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Vancouver’s Massy Books is both welcomed and welcoming

Patricia Massy (Shazia Hafiz Ramji)

Despite being around for less than a year and already relocating once during its short existence, Vancouver’s Massy Books is quickly becoming a beacon for the literary community as well as a champion of Indigenous authors and diversity.

The store first opened in June 2017 in SoMa, a neighbourhood of breweries, galleries, and prime development, in a space owner and manager Patricia Massy found on a monthly lease. Soon, Massy was breaking even. “I was making enough money to be able to pay the bills,” she says. But in the fall, a zoning sign went up on the building, and Massy was once again on the hunt for a new home for her business.

At the end of February, Massy Books relocated to a 1,500-square-foot space on East Georgia Street on the inner edge ofb Chinatown. “When I saw this place, I knew that it was rare,” says Massy. “It was a relatively new building and it was affordable.”

The narrow storefront gives way to a two-storey unit that allows Massy to broaden the store’s reach beyond books. In keeping with the spirit of Centre A, the art gallery that formerly occupied the space, Massy has retained a place for artists and curators upstairs. “It’s a total shift to sell books and run a gallery, and I want to bring community activism with me, too,” says Massy, who has worked with non-profit organizations as an Aboriginal outreach worker. “We’re going to have four Indigenous art shows this year, and I’ve got a couple of carvers joining as well.”

On its website, the store proudly identifies as “100 per cent Indigenous owned and operated and a member of the Stó:lo Business Association.” Massy, who is Cree and English, has been tracing her family history, which revealed a lineage of booksellers. “I didn’t know there was someone in my family who owned a bookstore until after I opened the shop. I found out we have seven generations of booksellers in the family tree, including Stephen Massey, founder of [auction house] Christie’s book department in New York.”

That family connection highlights another coincidence: an affinity for dealing in rare books. Massy got her start in bookselling when, three years before opening the store, a tenant who was renting Massy’s basement told her of a retired physics professor at the University of British Columbia who was selling all his books. Massy bought them outright and began reselling them online. It was an investment that continues to pay off: she recently made a $1,000 sale of a six-volume set on quantum theory from the professor’s collection. She has also acquired many books on B.C. history and Indigenous studies from the Rare Books and Special Collections department at UBC’s Library.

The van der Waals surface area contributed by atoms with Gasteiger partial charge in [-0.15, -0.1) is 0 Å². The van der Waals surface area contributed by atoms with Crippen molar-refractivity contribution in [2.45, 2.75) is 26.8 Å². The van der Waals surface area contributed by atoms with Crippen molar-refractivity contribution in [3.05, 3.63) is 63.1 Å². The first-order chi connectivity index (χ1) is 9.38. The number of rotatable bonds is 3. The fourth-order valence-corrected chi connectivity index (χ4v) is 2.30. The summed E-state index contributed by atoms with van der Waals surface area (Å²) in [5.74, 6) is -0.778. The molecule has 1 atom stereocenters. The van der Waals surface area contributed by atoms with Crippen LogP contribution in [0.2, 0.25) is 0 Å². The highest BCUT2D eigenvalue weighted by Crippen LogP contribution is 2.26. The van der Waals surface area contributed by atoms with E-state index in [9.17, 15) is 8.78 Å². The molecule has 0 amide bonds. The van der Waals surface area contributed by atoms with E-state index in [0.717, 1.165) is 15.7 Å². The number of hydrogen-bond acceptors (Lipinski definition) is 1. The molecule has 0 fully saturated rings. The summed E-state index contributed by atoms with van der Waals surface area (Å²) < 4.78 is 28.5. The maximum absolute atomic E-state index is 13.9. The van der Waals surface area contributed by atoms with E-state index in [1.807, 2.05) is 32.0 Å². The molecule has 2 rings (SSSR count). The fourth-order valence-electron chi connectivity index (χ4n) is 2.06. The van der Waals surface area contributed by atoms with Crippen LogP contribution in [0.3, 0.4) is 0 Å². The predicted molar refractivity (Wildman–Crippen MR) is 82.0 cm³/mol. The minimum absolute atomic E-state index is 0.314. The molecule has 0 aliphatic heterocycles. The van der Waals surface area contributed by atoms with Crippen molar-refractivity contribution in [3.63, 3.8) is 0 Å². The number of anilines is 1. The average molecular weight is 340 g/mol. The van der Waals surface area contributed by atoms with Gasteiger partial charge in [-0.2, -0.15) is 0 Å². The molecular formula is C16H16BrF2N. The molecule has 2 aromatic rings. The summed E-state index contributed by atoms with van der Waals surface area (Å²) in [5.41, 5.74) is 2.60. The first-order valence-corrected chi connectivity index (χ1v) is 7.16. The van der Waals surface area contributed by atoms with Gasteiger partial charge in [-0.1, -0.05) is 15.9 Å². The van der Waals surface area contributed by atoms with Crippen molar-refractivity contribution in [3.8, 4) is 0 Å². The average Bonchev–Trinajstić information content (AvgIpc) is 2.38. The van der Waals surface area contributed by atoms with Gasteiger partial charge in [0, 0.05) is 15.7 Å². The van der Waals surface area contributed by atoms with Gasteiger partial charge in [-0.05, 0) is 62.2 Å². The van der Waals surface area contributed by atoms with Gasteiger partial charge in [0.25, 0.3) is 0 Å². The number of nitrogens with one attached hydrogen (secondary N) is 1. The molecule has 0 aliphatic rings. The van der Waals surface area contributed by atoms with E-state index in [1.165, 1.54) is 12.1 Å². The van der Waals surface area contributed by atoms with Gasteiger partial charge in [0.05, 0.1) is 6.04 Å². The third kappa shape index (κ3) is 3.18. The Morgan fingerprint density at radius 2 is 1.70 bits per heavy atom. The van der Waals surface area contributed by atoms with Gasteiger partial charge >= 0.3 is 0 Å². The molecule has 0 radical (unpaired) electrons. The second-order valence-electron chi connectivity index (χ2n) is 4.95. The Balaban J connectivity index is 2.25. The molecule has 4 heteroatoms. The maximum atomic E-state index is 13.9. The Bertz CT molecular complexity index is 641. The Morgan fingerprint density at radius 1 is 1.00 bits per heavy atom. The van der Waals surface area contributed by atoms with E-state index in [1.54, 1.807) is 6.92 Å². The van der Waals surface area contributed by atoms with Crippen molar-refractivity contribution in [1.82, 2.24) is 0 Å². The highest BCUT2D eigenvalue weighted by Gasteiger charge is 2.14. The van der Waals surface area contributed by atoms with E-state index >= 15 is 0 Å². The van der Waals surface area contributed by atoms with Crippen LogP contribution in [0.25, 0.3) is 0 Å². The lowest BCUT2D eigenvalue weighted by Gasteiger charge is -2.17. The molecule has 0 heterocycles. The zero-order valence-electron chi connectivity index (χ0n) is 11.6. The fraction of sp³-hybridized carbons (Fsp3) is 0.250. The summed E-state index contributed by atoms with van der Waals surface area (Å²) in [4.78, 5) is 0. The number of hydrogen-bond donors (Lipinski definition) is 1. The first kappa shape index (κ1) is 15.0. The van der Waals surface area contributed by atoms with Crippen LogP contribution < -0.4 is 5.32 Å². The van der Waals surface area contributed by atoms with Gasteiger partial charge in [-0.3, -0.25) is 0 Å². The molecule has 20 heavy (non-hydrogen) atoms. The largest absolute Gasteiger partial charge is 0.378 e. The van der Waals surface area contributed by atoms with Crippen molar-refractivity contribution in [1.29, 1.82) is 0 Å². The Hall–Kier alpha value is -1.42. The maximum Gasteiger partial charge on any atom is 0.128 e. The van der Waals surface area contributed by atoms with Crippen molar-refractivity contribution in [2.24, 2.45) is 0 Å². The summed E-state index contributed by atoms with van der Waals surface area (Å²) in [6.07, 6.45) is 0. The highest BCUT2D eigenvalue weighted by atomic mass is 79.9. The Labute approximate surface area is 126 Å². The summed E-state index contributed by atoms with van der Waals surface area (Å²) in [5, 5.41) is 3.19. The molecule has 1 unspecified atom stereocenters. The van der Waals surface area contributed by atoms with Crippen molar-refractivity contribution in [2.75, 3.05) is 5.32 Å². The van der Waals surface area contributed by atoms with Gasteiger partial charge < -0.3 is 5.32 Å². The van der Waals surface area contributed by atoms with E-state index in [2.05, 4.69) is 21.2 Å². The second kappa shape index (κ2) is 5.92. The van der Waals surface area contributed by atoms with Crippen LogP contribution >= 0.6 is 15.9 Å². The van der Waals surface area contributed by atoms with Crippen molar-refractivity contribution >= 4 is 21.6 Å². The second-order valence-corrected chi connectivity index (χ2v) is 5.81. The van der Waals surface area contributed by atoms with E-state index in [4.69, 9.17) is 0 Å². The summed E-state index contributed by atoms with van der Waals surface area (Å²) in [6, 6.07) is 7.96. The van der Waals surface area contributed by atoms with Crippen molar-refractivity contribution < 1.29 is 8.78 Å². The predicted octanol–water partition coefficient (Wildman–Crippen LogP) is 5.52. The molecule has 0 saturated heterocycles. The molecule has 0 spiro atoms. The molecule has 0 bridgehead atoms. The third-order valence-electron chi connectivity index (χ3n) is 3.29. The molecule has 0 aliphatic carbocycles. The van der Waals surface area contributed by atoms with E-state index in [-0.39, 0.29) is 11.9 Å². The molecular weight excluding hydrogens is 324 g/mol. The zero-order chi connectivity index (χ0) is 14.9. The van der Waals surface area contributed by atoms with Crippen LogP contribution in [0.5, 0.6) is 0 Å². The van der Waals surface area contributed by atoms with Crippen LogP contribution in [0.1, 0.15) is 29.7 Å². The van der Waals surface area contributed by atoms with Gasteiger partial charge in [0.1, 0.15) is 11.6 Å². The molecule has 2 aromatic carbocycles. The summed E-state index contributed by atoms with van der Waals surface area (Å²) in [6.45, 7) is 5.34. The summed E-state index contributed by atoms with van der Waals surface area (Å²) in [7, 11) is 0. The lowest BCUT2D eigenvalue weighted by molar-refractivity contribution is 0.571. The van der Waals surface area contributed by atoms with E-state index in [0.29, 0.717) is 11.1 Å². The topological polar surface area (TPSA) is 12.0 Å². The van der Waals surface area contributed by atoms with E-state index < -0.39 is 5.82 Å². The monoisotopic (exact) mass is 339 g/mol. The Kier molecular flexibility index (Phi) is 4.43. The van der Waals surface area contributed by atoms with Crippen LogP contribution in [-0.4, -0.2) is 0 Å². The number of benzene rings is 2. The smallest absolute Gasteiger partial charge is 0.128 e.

These tomes, along with a few first editions, signed copies, and older books, are housed in a rare books room at the shop, hidden behind a Murphy door. Designed by Sam Grzesik, a contractor who worked on the set of the Harry Potter movie series, the Murphy door is a folding bookcase that reveals the hidden room when swung open. It wows adults and children alike, and attracts the attention of film crews, one of which will visit the store for a shoot in May.

Online sales and renting out the store for the occasional film shoot are just some of the ways Massy has found to make her business work. She also cuts back on retail rent by storing overstock at a warehouse located outside of the city in South Vancouver, and has an American shipping address for books unavailable in Canada.

But it’s not all about the bottom line: the store is also a labour of love. Massy designed the space with help from her husband, an architect, and installed the hardwood floors herself after watching YouTube tutorials. “I wanted to start selling books and be a part of something joyful,” she explains. “Books have really helped me in my life.”

Sharing that joy is an integral part of Massy’s vision for her store, as is reflecting the tastes and culture of her community. In addition to her rare book collection, the store also houses floor-to-ceiling shelves of science fiction, paperbacks, vintage comics in immaculate condition, literary fiction boasting authors from Junot Díaz to Dionne Brand, and dedicated shelves for books by and about First Nations and Indigenous peoples.

“I’ve made it a goal to read only Indigenous authors this year,” says Massy, who has partnered with Room magazine to host the quarterly Indigenous Brilliance reading series, an initiative that began at last year’s feminist literary festival Growing Room.

Massy, who moved to Vancouver from Chilliwack five years ago, has been overwhelmed by the support the store has received from writers, publishers, editors, and local book lovers. “I feel really grateful to be part of the community here. Every day somebody comes in and I learn something new.”